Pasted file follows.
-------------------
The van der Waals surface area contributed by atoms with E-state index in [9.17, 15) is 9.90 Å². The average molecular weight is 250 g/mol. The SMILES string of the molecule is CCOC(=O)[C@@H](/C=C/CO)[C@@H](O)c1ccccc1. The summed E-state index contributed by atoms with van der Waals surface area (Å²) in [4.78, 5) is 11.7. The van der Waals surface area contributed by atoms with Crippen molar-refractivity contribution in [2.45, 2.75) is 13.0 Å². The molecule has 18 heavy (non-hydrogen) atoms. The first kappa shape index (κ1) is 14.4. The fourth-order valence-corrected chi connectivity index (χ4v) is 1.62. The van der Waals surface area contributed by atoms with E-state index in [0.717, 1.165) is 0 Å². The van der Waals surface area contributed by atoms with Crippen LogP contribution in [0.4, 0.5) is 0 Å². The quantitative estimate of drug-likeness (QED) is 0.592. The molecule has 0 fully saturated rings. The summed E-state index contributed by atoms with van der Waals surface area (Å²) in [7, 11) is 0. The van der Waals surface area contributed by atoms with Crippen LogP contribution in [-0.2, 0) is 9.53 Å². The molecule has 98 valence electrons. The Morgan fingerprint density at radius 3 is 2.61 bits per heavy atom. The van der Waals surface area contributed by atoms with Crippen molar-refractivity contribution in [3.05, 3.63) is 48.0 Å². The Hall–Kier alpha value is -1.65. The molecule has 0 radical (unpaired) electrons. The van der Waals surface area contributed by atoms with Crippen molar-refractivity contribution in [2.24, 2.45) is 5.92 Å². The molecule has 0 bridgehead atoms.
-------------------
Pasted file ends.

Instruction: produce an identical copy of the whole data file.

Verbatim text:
The van der Waals surface area contributed by atoms with E-state index in [9.17, 15) is 9.90 Å². The average molecular weight is 250 g/mol. The SMILES string of the molecule is CCOC(=O)[C@@H](/C=C/CO)[C@@H](O)c1ccccc1. The summed E-state index contributed by atoms with van der Waals surface area (Å²) in [4.78, 5) is 11.7. The van der Waals surface area contributed by atoms with Crippen molar-refractivity contribution in [2.45, 2.75) is 13.0 Å². The molecule has 18 heavy (non-hydrogen) atoms. The first kappa shape index (κ1) is 14.4. The fourth-order valence-corrected chi connectivity index (χ4v) is 1.62. The van der Waals surface area contributed by atoms with E-state index in [0.717, 1.165) is 0 Å². The van der Waals surface area contributed by atoms with Crippen LogP contribution in [0.4, 0.5) is 0 Å². The quantitative estimate of drug-likeness (QED) is 0.592. The molecule has 0 fully saturated rings. The summed E-state index contributed by atoms with van der Waals surface area (Å²) in [7, 11) is 0. The van der Waals surface area contributed by atoms with Crippen LogP contribution in [-0.2, 0) is 9.53 Å². The molecule has 98 valence electrons. The Morgan fingerprint density at radius 3 is 2.61 bits per heavy atom. The van der Waals surface area contributed by atoms with Crippen molar-refractivity contribution in [3.05, 3.63) is 48.0 Å². The Hall–Kier alpha value is -1.65. The molecule has 0 radical (unpaired) electrons. The van der Waals surface area contributed by atoms with Crippen molar-refractivity contribution in [2.24, 2.45) is 5.92 Å². The molecule has 0 bridgehead atoms.